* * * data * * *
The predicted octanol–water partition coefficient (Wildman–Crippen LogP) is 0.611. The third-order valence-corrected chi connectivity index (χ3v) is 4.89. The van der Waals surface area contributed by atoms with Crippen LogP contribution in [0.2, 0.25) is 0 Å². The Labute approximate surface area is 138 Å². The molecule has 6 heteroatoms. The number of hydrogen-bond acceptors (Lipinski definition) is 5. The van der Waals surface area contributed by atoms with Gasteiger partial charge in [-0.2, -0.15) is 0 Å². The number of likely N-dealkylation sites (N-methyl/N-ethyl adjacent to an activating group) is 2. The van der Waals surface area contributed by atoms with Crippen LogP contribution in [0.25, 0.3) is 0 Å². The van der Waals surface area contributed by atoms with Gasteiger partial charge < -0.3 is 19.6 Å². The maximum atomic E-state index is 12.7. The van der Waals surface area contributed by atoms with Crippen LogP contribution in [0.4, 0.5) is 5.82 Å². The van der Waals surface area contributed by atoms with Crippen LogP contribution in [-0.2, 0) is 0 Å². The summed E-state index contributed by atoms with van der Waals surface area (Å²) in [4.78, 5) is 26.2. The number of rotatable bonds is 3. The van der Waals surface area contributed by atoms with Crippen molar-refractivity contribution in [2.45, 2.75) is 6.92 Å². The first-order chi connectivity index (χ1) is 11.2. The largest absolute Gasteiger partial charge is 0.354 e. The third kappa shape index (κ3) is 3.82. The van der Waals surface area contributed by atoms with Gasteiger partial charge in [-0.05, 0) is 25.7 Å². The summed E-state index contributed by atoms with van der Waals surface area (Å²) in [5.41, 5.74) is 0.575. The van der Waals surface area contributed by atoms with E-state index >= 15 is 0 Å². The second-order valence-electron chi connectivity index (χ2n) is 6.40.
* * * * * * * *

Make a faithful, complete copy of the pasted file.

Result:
The predicted octanol–water partition coefficient (Wildman–Crippen LogP) is 0.611. The third-order valence-corrected chi connectivity index (χ3v) is 4.89. The van der Waals surface area contributed by atoms with Crippen LogP contribution in [0.2, 0.25) is 0 Å². The Labute approximate surface area is 138 Å². The molecule has 6 heteroatoms. The number of hydrogen-bond acceptors (Lipinski definition) is 5. The van der Waals surface area contributed by atoms with Gasteiger partial charge in [-0.2, -0.15) is 0 Å². The number of likely N-dealkylation sites (N-methyl/N-ethyl adjacent to an activating group) is 2. The van der Waals surface area contributed by atoms with Crippen LogP contribution in [0.25, 0.3) is 0 Å². The van der Waals surface area contributed by atoms with Gasteiger partial charge < -0.3 is 19.6 Å². The maximum atomic E-state index is 12.7. The van der Waals surface area contributed by atoms with Crippen LogP contribution in [0.4, 0.5) is 5.82 Å². The van der Waals surface area contributed by atoms with Crippen LogP contribution in [-0.2, 0) is 0 Å². The summed E-state index contributed by atoms with van der Waals surface area (Å²) in [4.78, 5) is 26.2. The number of rotatable bonds is 3. The van der Waals surface area contributed by atoms with Crippen molar-refractivity contribution in [2.45, 2.75) is 6.92 Å². The first-order chi connectivity index (χ1) is 11.2. The largest absolute Gasteiger partial charge is 0.354 e. The third kappa shape index (κ3) is 3.82. The van der Waals surface area contributed by atoms with Gasteiger partial charge in [-0.05, 0) is 25.7 Å². The summed E-state index contributed by atoms with van der Waals surface area (Å²) in [5.41, 5.74) is 0.575. The van der Waals surface area contributed by atoms with E-state index >= 15 is 0 Å². The second-order valence-electron chi connectivity index (χ2n) is 6.40.